FOR IMMEDIATE RELEASE
CONTACT: Anita Aboulafia 212-267-6646, ext. 225, email@example.com
NYCLA AND MBBA HOST BLACK HISTORY MONTH RECEPTION; GLORIA BROWNE- MARSHALL TO RECEIVE IDA B. WELLS-BARNETT JUSTICE AWARD ON FEBRUARY 11
FEBRUARY 1, 2009 – NEW YORK, NY – In honor of Black History Month, the New York County Lawyers’ Association (NYCLA) and Metropolitan Black Bar Association (MBBA) will present the seventh annual Ida B. Wells-Barnett Justice Award to Gloria J. Browne-Marshall on Wednesday, February 11 at the NYCLA Home of Law, 14 Vesey Street beginning at 6:00 PM.
Professor Browne-Marshall is the author of Race, Law, and American Society: 1607 to the Present and associate professor of Constitutional Law at John Jay College of Criminal Justice. The award is named in honor of Ida B. Wells-Barnett, an African-American civil rights advocate who adamantly fought against segregation and in support of women’s rights. Hon. Pam Jackman Brown, the Supervising Judge of the Civil Court of the City of New York, is the program chair for this event.
Gloria J. Browne-Marshall
Gloria J. Browne-Marshall’s fields of scholarship include constitutional law and racial justice/civil rights law, international human rights and child advocacy. Before joining the faculty at John Jay College, Professor Browne-Marshall worked with the NAACP Legal Defense and Educational Fund, Inc. and taught at Vassar College. She is the Executive Director/ Founder of The Law and Policy Group, Inc. She previously chaired the International Human Rights Committee of the American Bar Association. She is the Executive Director/Founder of The Law and Policy Group, Inc. She serves on the Board of the Women’s City Club of New York City and secretary of the board of Planned Parenthood of New York City. A member of the board of the United Nations Association of New York, Professor Browne-Marshall is also a notable playwright. She earned her law degree from St. Louis University and her master’s degree from the University of Pennsylvania.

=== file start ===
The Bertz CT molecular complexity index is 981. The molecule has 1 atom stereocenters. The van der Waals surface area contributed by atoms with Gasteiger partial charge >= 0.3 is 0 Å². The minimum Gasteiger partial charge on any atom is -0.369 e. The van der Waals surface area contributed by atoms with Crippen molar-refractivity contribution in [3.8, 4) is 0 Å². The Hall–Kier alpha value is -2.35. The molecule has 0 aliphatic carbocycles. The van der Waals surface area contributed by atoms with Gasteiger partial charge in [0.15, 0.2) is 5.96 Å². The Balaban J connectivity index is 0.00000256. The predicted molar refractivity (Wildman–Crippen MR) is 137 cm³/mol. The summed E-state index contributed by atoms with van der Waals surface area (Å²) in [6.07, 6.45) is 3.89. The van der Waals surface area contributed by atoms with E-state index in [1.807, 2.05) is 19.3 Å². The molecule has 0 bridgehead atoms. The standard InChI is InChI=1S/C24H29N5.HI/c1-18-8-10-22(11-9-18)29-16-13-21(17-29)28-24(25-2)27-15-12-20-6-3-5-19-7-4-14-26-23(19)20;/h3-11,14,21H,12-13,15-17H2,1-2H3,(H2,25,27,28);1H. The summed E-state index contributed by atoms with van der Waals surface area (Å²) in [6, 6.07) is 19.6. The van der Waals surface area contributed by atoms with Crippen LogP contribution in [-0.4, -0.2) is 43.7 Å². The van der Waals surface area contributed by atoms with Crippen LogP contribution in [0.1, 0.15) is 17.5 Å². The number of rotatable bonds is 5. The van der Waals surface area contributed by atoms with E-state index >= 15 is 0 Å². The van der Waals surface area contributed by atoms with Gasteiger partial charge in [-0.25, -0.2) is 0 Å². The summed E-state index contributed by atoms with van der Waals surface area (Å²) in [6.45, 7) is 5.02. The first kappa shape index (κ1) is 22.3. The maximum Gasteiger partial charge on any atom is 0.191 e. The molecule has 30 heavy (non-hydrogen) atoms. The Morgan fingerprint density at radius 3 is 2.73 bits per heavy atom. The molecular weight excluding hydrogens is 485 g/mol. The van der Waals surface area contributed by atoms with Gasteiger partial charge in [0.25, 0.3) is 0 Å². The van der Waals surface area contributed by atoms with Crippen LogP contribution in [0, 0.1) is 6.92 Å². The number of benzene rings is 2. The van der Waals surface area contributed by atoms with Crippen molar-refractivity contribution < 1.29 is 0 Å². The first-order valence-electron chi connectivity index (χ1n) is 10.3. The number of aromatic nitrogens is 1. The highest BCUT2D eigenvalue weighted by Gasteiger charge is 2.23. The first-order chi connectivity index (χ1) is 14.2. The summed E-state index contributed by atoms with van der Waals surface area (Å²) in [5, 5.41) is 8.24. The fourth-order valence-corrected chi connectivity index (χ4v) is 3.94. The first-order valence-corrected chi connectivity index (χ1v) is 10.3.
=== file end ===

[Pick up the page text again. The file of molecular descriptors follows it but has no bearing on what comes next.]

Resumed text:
Last year Patricia L. Gatling, Commissioner and Chair of the New York City Commission on Human Rights, received the award.
Ida B. Wells-Barnett (1862-1931)
Ida B. Wells, the daughter of slaves, was born in Holly Springs, Mississippi and went on to become a teacher, newspaper editor, journalist, orator, suffragist and anti-lynching crusader. In 1884, after she was forcibly removed from her seat for refusing to move to a “colored car” on the Chesapeake & Ohio Railroad, she filed suit against the railroad for violating her civil rights. Ms. Wells won her case in the local circuit court, but the railroad company appealed to the Tennessee Supreme Court, which reversed the lower court’s ruling in 1877. She lived in Chicago and in 1895, married Ferdinand L. Barnett, a fellow crusader and well-known attorney, as well as the founder of The Conservator newspaper. In 1930, Ms. Wells-Barnett ran for the Illinois state legislature, one of the first black women ever to run for public office in the United States.
The New York County Lawyers’ Association (www.nycla.org) was founded in 1908 as the first major bar association in the country that admitted members without regard to race, ethnicity, religion, gender or sexual identity. Since its inception, it has pioneered some of the most far-reaching and tangible reforms in American jurisprudence and has continuously played an active role in legal developments and public policy.
Founded in 1984, the Metropolitan Black Bar Association (MBBA) (www.mbbany.org) was created from the merger of the Harlem Lawyers Association, founded in 1921, and the Bedford Stuyvesant Lawyers Association, founded in 1933. As one of the largest organizations of Black attorneys in New York State, the MBBA continues the rich legacy of its two predecessor organizations by providing a voice for Black legal professionals in the communities it serves.
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